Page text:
Jo was five years old when her family were murdered in their home in Kigali by their neighbours who were influenced by propaganda. Lucky to survive with multiple gunshot wounds, she hid for the 100 days of Genocide in Rwanda with her mother. Today, she is using the power of words to share the stories of those affected by the genocide.
I look forward to being part of a generation that is creating an honest, creative culture through the written word that is distinctly Rwandan and accessible and open to friends of Rwanda.
Jo Ingabire was born in 1989 in Kigali, the capital city of Rwanda. She had a happy early childhood with her mother, father and five siblings. Neighbours, in Jo’s community, were akin to family. Parents would look after each other’s children and many were close friends. The children spent their days playing together in the mango and avocado trees at the end of the red dirt track road. When she was five years old, Jo’s school teacher asked the class to separate, with Tutsis on one side of the classroom and Hutus on the other - the two main ethnic groups in Rwanda. When she told her parents, they asked her to pretend that she was a Hutu for her own safety. From this point, her family became more cautious and often stayed at home as they began to fear leaving the house.
It was 1994, and tension between Hutus and Tutsis, had been escalating for many years. A radio station supported by the Hutu government was set up with the purpose of spreading propaganda and dehumanising Tutsis, labelling them as ‘cockroaches’ and playing anti-Tutsi songs. Jo and her family moved their mattresses into the hallway of their home and boarded their windows, whilst her brothers took turns keeping watch.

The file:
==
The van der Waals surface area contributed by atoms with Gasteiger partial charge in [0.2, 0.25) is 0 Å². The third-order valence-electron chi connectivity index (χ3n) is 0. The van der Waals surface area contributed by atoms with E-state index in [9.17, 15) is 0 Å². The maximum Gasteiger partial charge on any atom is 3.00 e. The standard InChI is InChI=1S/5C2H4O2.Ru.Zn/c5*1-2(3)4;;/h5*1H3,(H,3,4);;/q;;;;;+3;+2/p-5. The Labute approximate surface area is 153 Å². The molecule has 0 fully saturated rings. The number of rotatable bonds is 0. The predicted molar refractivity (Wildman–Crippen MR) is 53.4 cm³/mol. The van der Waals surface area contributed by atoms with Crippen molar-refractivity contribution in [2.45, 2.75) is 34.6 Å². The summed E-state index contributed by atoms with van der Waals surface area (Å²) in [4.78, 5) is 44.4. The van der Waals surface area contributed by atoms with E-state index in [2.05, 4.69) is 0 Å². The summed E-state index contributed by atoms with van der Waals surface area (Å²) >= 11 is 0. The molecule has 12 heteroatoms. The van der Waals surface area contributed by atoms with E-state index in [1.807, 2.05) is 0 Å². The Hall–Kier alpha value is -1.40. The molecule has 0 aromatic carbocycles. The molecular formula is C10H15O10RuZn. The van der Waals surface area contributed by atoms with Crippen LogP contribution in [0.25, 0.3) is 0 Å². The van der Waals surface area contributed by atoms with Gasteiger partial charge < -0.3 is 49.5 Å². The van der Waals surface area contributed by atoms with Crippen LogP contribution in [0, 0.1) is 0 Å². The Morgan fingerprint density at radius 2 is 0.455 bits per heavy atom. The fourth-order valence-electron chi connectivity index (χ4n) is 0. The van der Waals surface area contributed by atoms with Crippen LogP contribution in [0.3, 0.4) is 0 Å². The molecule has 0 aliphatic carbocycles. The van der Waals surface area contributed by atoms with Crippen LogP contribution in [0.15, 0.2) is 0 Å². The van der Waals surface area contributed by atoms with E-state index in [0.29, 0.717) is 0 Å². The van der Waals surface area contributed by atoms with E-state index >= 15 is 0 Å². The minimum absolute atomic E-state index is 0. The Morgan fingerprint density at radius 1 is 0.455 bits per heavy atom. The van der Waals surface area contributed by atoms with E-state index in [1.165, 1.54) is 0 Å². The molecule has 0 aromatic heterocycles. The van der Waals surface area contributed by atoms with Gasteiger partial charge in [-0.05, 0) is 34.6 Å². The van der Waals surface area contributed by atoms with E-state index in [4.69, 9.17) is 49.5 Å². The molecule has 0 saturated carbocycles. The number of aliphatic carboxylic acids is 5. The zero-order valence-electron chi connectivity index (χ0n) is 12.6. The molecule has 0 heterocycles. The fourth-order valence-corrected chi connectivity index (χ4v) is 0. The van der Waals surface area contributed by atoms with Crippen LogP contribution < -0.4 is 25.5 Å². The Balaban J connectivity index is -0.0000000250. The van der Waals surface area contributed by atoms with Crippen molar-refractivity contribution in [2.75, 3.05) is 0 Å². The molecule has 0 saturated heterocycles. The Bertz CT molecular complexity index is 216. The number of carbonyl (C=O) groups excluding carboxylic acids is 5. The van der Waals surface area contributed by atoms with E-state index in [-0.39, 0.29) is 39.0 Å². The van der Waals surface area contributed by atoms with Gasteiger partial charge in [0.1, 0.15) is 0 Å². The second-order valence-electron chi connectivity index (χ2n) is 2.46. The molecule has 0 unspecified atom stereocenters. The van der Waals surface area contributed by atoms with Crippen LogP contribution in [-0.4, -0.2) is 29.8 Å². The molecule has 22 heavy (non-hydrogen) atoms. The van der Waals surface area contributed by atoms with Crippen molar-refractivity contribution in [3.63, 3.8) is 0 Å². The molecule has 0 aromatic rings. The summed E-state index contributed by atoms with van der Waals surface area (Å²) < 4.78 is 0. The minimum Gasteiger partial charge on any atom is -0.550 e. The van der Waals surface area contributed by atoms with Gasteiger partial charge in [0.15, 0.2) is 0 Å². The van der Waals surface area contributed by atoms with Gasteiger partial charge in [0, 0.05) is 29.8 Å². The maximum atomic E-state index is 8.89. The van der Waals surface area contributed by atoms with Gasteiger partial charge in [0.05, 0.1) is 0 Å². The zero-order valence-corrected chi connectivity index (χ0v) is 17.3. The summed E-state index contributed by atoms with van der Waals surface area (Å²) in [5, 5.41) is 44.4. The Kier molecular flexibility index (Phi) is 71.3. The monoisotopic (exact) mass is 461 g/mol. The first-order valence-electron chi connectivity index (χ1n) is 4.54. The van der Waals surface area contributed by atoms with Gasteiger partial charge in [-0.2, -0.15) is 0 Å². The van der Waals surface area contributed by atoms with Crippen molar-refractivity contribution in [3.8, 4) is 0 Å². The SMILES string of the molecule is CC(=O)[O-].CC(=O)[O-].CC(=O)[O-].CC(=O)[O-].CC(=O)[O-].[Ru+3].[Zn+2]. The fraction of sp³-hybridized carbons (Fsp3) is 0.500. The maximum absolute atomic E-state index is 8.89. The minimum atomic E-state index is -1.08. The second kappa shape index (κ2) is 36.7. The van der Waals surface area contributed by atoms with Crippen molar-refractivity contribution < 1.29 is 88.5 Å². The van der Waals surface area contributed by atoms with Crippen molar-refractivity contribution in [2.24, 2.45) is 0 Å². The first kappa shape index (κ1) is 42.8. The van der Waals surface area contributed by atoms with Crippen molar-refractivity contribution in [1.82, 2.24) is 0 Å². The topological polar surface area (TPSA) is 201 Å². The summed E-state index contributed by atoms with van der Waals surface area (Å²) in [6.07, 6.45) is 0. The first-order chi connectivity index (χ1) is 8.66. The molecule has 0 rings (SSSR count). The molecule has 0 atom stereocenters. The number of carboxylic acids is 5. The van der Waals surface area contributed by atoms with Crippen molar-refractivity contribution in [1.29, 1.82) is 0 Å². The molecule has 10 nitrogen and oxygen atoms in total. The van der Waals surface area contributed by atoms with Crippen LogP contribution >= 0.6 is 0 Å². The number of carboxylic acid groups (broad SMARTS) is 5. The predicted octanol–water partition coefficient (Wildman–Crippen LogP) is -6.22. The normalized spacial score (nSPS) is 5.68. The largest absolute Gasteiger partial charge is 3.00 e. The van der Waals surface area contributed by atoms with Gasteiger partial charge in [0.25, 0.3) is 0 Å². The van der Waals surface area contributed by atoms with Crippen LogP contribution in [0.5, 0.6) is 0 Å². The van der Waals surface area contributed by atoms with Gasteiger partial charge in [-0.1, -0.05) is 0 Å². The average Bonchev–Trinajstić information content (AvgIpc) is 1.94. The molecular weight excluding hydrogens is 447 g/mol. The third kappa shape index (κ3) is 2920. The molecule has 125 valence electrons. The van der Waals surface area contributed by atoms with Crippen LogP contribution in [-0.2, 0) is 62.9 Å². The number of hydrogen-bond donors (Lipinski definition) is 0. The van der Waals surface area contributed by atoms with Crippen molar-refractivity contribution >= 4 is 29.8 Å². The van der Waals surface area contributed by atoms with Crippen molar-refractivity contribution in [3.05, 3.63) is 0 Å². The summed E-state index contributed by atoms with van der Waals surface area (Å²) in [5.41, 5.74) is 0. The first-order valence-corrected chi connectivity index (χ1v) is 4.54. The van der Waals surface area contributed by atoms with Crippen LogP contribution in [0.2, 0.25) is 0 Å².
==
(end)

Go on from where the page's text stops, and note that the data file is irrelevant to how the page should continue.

On 6 April, the plane carrying the Hutu President of Rwanda was shot down. Although it was unclear who was responsible, the blame was placed with Tutsis, and violence broke out against Tutsis and moderate Hutus across the country. The government provided weapons and encouraged civilians to murder their Tutsi friends and neighbours. This was the first of 100 days of genocide, during which around one million people were murdered.
On 9 April, six men from the local police station knocked at the door of Jo’s home. They gathered the family together and shot indiscriminately until they thought everyone was dead. Jo’s father, brother and two sisters were murdered in front of her. Jo, her mother and two other siblings each suffered multiple gunshot wounds. She was shocked to find that only one of their neighbours came to their aid - a 14-year-old Hutu girl. She bravely attended to Jo’s injuries while her mother covered her mouth to muffle her screams.
They would later discover that her father’s godsons - her brother’s best friends - were the ones who went to the police and reminded them that the family were Tutsi. Friends and neighbours had been turned against each other, largely through the power of propaganda – the power of words to spread hatred and divide communities.
Jo’s brother and sister hid with the Rwandan Patriotic Front (RPF) whilst Jo and her mother stayed in their neighbourhood. They moved between houses quickly, as all of their neighbours were too scared to hide them for very long. Eventually, neighbours refused to take them in, and Jo and her mother went back to their home to hide. They stayed in a separate, self-contained part of the house behind a locked door, where her neighbour delivered stolen medical supplies and food to them. From there, they listened to the people who had murdered their family now using their home as a rest stop between their attacks on other Tutsis.